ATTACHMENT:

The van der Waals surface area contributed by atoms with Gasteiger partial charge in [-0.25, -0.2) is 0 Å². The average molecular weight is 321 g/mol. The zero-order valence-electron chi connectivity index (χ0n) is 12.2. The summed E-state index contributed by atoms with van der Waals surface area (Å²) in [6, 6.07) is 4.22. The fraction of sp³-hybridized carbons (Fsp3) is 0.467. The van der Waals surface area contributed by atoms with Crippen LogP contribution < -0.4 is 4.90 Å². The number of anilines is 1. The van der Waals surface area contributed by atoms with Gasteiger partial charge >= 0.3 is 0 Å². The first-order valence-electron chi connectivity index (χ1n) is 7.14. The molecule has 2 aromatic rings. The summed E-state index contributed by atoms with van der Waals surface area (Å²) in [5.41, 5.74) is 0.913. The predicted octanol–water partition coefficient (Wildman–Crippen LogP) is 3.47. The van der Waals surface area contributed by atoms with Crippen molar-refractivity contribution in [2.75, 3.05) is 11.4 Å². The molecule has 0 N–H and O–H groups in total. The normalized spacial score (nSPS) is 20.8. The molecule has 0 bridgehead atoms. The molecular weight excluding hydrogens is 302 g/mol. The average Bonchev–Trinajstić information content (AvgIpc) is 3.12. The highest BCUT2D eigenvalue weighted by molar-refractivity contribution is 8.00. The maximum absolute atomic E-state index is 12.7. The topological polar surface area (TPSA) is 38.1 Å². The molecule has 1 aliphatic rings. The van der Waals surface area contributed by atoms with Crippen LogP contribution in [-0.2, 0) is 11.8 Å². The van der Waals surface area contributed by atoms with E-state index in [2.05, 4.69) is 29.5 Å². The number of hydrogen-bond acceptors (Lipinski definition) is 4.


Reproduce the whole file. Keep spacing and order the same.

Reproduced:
The van der Waals surface area contributed by atoms with Gasteiger partial charge in [-0.25, -0.2) is 0 Å². The average molecular weight is 321 g/mol. The zero-order valence-electron chi connectivity index (χ0n) is 12.2. The summed E-state index contributed by atoms with van der Waals surface area (Å²) in [6, 6.07) is 4.22. The fraction of sp³-hybridized carbons (Fsp3) is 0.467. The van der Waals surface area contributed by atoms with Crippen LogP contribution < -0.4 is 4.90 Å². The number of anilines is 1. The van der Waals surface area contributed by atoms with Gasteiger partial charge >= 0.3 is 0 Å². The first-order valence-electron chi connectivity index (χ1n) is 7.14. The molecule has 2 aromatic rings. The summed E-state index contributed by atoms with van der Waals surface area (Å²) in [5.41, 5.74) is 0.913. The predicted octanol–water partition coefficient (Wildman–Crippen LogP) is 3.47. The van der Waals surface area contributed by atoms with Crippen molar-refractivity contribution in [2.75, 3.05) is 11.4 Å². The molecule has 0 N–H and O–H groups in total. The normalized spacial score (nSPS) is 20.8. The molecule has 0 bridgehead atoms. The molecular weight excluding hydrogens is 302 g/mol. The average Bonchev–Trinajstić information content (AvgIpc) is 3.12. The highest BCUT2D eigenvalue weighted by molar-refractivity contribution is 8.00. The maximum absolute atomic E-state index is 12.7. The topological polar surface area (TPSA) is 38.1 Å². The molecule has 1 aliphatic rings. The van der Waals surface area contributed by atoms with Crippen LogP contribution in [-0.2, 0) is 11.8 Å². The van der Waals surface area contributed by atoms with E-state index in [2.05, 4.69) is 29.5 Å². The number of hydrogen-bond acceptors (Lipinski definition) is 4.